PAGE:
Antique Area Rugs
If you are on the hunt for antique rugs on sale, your search for the best prices available on the internet is over. At RugSource.com, we have vintage rugs for sale at prices that are as much as 80 percent below retail and 30 to 40 percent below the prices of our direct competitors.
Tips for Buying Vintage Area Rugs
We are proud to offer antique Persian rugs for sale and antique Oriental rugs for sale because we know we provide the best value you will find online. We also know that purchasing one of our vintage Persian rugs or antique Oriental rugs is a big step for many consumers because it represents a sizeable investment. That is why we have put together some tips you can use as you’re looking for antique Persian rugs and vintage Oriental rugs.
Follow these tips whenever you are in the market for antique area rugs for your home or workspace:
1) Start with the Antique Rug:
If possible, start with the rug when you are decorating a space. When it comes to antique Oriental rugs and vintage Persian rugs, it’s much easier to find modern fabrics that will complement a vintage rug than it is to find an antique rug that will go well with the fabric on your furniture and your window treatments.
2) Determine Size and Budget for Vintage Rugs:
Before you can begin shopping for antique area rugs, you first have to determine the number of rugs you want and what sizes you want them to be. You will also need to determine how much you can comfortably afford to pay for vintage area rugs.
3) Define Age-Related Terms:
As far as antique area rugs go, the words old, antique and vintage are relative. This is because it is very difficult to accurately determine the specific year a given area rug was made. It’s also because older antique area rugs often command higher prices, since they have more inherent value due to their scarcity.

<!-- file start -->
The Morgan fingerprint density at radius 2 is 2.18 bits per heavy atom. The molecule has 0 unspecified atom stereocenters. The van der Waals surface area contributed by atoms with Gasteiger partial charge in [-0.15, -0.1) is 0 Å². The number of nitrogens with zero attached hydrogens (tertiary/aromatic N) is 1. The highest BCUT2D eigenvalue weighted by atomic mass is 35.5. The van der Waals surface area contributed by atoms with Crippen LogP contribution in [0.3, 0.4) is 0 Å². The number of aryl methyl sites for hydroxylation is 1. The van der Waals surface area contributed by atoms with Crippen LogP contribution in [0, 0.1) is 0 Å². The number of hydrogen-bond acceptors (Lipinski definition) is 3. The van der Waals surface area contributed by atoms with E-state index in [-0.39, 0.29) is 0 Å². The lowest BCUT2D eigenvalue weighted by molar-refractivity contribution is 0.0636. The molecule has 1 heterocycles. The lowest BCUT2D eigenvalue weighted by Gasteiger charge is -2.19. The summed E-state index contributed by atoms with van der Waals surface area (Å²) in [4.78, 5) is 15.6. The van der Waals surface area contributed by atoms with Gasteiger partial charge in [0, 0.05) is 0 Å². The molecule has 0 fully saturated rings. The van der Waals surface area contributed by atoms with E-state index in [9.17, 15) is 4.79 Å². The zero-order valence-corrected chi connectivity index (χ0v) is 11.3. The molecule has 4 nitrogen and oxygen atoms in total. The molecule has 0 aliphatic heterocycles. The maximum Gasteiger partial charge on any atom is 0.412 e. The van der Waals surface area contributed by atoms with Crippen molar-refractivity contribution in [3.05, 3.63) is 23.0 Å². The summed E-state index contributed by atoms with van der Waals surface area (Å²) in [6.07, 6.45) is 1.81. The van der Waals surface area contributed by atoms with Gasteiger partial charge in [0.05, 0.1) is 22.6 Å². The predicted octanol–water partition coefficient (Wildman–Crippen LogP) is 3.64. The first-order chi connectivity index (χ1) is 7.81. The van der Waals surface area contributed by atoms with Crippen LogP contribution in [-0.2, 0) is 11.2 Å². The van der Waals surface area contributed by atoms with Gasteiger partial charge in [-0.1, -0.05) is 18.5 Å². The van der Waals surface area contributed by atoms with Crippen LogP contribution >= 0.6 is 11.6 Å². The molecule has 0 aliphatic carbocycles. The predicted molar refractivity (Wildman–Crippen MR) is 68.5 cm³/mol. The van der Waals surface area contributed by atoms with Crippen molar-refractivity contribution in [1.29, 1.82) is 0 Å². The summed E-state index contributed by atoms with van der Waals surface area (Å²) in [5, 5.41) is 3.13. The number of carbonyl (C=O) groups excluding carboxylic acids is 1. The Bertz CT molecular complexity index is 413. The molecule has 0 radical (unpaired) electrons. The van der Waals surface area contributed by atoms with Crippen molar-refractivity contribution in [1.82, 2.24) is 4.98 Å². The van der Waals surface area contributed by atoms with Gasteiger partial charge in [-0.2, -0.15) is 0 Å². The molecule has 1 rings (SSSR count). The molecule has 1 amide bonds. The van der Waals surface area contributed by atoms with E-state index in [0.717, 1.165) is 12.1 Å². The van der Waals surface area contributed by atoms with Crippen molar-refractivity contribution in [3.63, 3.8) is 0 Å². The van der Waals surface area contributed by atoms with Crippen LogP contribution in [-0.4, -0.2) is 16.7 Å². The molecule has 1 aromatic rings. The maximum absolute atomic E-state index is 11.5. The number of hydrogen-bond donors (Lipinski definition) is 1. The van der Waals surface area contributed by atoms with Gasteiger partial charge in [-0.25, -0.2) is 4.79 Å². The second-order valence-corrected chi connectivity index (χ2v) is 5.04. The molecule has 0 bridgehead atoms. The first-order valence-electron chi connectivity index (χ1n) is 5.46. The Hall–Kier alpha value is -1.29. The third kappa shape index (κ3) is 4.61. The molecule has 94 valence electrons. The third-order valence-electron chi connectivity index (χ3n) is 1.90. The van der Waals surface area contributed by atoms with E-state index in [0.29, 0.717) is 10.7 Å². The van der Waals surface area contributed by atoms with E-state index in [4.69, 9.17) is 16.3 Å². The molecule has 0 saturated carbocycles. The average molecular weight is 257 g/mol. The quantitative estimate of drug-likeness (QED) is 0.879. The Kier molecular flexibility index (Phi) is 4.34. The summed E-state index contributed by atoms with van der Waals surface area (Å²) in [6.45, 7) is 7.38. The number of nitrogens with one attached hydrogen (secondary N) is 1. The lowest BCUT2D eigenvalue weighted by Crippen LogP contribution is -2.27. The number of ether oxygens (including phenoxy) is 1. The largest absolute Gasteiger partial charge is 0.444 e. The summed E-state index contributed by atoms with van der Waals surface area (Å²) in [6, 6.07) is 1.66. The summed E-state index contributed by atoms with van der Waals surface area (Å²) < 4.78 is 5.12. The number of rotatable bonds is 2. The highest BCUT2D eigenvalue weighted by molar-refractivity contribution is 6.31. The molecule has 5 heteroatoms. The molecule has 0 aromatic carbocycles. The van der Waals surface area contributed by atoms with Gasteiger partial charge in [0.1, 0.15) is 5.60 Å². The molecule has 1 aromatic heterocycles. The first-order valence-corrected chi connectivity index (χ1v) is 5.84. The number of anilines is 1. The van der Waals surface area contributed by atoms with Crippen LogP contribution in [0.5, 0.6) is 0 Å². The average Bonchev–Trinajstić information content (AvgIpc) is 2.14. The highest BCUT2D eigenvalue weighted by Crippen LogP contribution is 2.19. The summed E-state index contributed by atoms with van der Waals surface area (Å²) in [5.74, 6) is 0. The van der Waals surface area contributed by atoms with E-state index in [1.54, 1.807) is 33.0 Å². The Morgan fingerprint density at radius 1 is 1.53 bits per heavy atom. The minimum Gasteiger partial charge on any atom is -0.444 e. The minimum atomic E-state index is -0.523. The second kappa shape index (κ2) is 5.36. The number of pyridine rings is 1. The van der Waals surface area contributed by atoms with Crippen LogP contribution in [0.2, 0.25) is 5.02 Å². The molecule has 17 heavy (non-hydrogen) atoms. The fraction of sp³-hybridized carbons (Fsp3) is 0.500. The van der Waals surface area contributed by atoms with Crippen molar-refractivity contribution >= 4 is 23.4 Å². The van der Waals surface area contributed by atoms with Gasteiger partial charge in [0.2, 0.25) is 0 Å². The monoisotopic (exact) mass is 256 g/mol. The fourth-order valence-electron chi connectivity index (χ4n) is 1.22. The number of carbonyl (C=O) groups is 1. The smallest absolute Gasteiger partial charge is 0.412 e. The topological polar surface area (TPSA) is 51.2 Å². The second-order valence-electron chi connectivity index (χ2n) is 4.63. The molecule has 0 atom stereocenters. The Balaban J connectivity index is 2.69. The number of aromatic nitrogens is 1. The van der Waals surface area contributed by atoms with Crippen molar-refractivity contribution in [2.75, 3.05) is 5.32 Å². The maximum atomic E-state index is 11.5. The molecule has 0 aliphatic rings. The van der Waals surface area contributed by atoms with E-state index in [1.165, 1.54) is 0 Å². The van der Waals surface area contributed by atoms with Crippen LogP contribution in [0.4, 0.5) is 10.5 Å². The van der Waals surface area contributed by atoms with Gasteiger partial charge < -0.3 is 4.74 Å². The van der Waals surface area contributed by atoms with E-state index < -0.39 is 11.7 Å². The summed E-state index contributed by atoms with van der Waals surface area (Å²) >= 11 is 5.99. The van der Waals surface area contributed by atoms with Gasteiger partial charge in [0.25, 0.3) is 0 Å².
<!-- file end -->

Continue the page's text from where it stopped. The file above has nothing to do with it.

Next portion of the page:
In general, an area rug is considered an antique if it is at least 50 years old. A semi-antique rug is between 30 and 99 years old. A rug is old if it is between 20 and 99 years old. A used rug is one to 10 years old. New rugs were made within the last five years. As you can see, there is plenty of crossover when it comes to the adjectives used to describe vintage Oriental rugs that have some age on them, so it is important to define what you mean by a specific term when you are talking to a dealer.
4) Inspect Rug Color:
It was not until the 1920s that synthetic dyes were reliable enough to be used on area rugs. Before that time, vegetable dyes were used to make vintage area rugs more colorful. Compared to the decades following the 1920s, only a limited number of color options were available in previous decades and centuries. This means that if a rug has too many colors that simply are not timeworn, it may be a sign that the rug is not an antique.
5) Check Vintage Rug Woven Dates:
Often, the dates that are woven into a rug can give you an idea of when the rug was made. It is important to remember that these dates will typically be based on the Muslim calendar, which differs from the Gregorian calendar that revolves around the solar year. Be sure you can interpret the woven dates properly to avoid overlooking a rug that is truly vintage due to a misunderstanding.